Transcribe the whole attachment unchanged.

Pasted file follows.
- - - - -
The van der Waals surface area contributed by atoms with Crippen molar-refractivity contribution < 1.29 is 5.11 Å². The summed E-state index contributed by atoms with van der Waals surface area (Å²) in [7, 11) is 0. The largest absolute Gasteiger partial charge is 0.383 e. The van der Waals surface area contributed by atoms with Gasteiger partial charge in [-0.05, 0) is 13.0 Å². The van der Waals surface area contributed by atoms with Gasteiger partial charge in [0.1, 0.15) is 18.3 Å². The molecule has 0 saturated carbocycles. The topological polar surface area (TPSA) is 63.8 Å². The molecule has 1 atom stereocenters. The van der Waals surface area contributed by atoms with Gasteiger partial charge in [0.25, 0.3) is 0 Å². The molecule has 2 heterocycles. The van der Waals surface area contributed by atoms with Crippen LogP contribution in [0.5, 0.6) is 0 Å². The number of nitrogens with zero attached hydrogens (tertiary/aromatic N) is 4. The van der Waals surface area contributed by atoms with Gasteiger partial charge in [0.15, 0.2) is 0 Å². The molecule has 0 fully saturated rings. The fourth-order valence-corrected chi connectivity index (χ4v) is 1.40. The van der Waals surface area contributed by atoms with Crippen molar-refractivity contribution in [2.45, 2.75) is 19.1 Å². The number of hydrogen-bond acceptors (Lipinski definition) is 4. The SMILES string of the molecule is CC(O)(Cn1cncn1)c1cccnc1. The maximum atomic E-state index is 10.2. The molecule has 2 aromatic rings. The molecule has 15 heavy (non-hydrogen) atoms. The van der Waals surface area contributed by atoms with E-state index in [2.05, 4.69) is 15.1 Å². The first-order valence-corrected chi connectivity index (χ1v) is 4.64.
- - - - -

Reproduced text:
The van der Waals surface area contributed by atoms with Crippen molar-refractivity contribution < 1.29 is 5.11 Å². The summed E-state index contributed by atoms with van der Waals surface area (Å²) in [7, 11) is 0. The largest absolute Gasteiger partial charge is 0.383 e. The van der Waals surface area contributed by atoms with Gasteiger partial charge in [-0.05, 0) is 13.0 Å². The van der Waals surface area contributed by atoms with Gasteiger partial charge in [0.1, 0.15) is 18.3 Å². The molecule has 0 saturated carbocycles. The topological polar surface area (TPSA) is 63.8 Å². The molecule has 1 atom stereocenters. The van der Waals surface area contributed by atoms with Gasteiger partial charge in [0.25, 0.3) is 0 Å². The molecule has 2 heterocycles. The van der Waals surface area contributed by atoms with Crippen LogP contribution in [0.5, 0.6) is 0 Å². The number of nitrogens with zero attached hydrogens (tertiary/aromatic N) is 4. The van der Waals surface area contributed by atoms with Gasteiger partial charge in [0.15, 0.2) is 0 Å². The molecule has 0 fully saturated rings. The fourth-order valence-corrected chi connectivity index (χ4v) is 1.40. The van der Waals surface area contributed by atoms with Crippen molar-refractivity contribution in [2.45, 2.75) is 19.1 Å². The number of hydrogen-bond acceptors (Lipinski definition) is 4. The SMILES string of the molecule is CC(O)(Cn1cncn1)c1cccnc1. The maximum atomic E-state index is 10.2. The molecule has 2 aromatic rings. The molecule has 15 heavy (non-hydrogen) atoms. The van der Waals surface area contributed by atoms with E-state index in [2.05, 4.69) is 15.1 Å². The first-order valence-corrected chi connectivity index (χ1v) is 4.64.